If The Glass Slipper Fits

If The Glass Slipper Fits

‘A Kid Like Jake’ looks at love, parenting and gender identity


NWA Democrat-Gazette

Jake is 4 years old, about to make the transition from preschool to kindergarten. His biggest worry should be what to take in his lunchbox, right?

But the situation in “A Kid Like Jake” is more complicated for him — and for his parents, Alex, a stay-at-home mom, and Greg, a therapist. They want to get him into one of New York’s highly competitive private schools with names like Dalton and Calhoun, and that means essays written by Alex to sell how smart, artistic, intuitive, mature and special Jake is and how unique, progressive and supportive they are as parents. It also means school visits for Jake, where he is shaken out of his safe and insular environment.

Jake, you see, isn’t into trucks or superheroes. His favorite toys are Disney princesses — Cinderella, in particular — and he’d rather wear a tiny ball gown than a cape.

The crux of the drama opening May 3 at Arkansas Public Theatre is described this way by New York Times critic Charles Isherwood:

“Will indulging his fantasies cause more harm in the long run? Are parents like Alex and Greg, educated and intelligent and forward-thinking when it comes to matters of sexuality, really entirely at ease with the possibility that their son may be homosexual, or possibly even transgender? … While Alex is happy to indulge her son’s affinities at home, she feels a prickly unease at the idea of exposing them to public scrutiny. Lurking underneath the love and desire to protect him is perhaps more than a little secret wishing that Cinderella will one day be replaced by a more traditional role model.”

“The parents are good people and good parents,” says APT director Brenda Nemec. “They may be a bit misguided, but over all, everyone in the [story] is working toward the same goal. They all want Jake to be a happy, educated child. They want Jake to be ‘normal,’ but what is normal? I think it is a question for everyone. They feel like they are progressive, liberal parents, but they have never encountered a boy that wants to dress like Cinderella.”

Nemec, a veteran director at APT, says she didn’t know the show, but “once I read the script, I was excited to bring it to the stage. There are several challenging themes throughout the show that I hope we are able to execute.”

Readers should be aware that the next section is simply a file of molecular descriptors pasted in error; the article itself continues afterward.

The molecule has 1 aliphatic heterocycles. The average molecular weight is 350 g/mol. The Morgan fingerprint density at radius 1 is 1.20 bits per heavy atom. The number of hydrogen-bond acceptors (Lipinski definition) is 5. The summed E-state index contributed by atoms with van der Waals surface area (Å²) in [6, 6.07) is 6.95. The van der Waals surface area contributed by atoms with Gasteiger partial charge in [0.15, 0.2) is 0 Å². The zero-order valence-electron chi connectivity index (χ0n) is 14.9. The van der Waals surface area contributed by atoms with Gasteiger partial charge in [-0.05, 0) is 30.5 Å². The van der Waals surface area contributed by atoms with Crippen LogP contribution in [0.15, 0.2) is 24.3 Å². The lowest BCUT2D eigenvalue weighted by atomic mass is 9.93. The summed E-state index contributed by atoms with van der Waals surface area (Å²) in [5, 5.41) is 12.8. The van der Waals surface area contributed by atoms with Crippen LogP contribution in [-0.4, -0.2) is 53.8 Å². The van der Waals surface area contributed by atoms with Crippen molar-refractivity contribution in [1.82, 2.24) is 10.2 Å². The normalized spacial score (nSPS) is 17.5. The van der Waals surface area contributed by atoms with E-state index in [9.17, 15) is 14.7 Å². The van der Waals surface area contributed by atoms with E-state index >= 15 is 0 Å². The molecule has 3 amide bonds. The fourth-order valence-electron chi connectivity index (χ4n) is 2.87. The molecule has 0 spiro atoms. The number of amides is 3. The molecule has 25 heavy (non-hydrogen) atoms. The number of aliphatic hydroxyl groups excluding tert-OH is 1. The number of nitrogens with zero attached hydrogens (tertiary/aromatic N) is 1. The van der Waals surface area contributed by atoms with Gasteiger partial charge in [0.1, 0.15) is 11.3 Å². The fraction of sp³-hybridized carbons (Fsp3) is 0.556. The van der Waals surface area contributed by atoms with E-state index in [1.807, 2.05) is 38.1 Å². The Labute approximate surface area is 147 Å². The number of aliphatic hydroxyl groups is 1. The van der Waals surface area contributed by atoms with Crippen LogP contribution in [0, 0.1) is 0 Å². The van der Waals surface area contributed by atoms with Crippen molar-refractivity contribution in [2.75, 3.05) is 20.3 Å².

“I think this show is so pertinent,” agrees Sarah Mouritsen, who portrays Alex. “So many parents really struggle with being able to accept their children for who they are. Mother knows best, right?!”

Alex, says Mouritsen, is “a mother who really wants the best for her son and will fight fiercely for him. I don’t think she is a ‘bad’ person. I do think that when it comes to her son she does have a sort of blind spot, and she’s not so open minded to anyone else’s input about what is best for him. I think the audience will either love me or hate me for that very reason. I mean, everyone has his or her own parenting method, and it might hit a nerve with some people while others will be saying ‘amen!’”

“Greg is a good person at heart,” adds Charles Riedmueller, who plays the dad. “In fact, one of my favorite things about Daniel Pearle’s script is that no one is wrong and no one is the ‘bad guy’; the characters are only speaking their own, equally valid truths. Like the proverbial blind men describing an elephant, each contributes descriptions from their own unique perspectives.”

“I think audiences will have their own opinions about what’s best for Jake,” Mouritsen concludes. “So, I really think this will leave audiences thinking about how they would have acted if they were in the same position as Greg and Alex.”

“I hope they all leave with a broader understanding of people and situations that may be different from them,” adds Nemec. “I think we all must learn to love unconditionally. We all have those things that make unique. Embrace those things in yourself and look for those things in others.”


‘A Kid Like Jake’

WHEN — 8 p.m. May 3-4; 2 p.m. May 5; again May 9-12

WHERE — Arkansas Public Theatre in Rogers

COST — $22-$29

INFO — 631-8988

FYI — This production contains adult language and content and is recommended for mature audiences.

Categories: Theater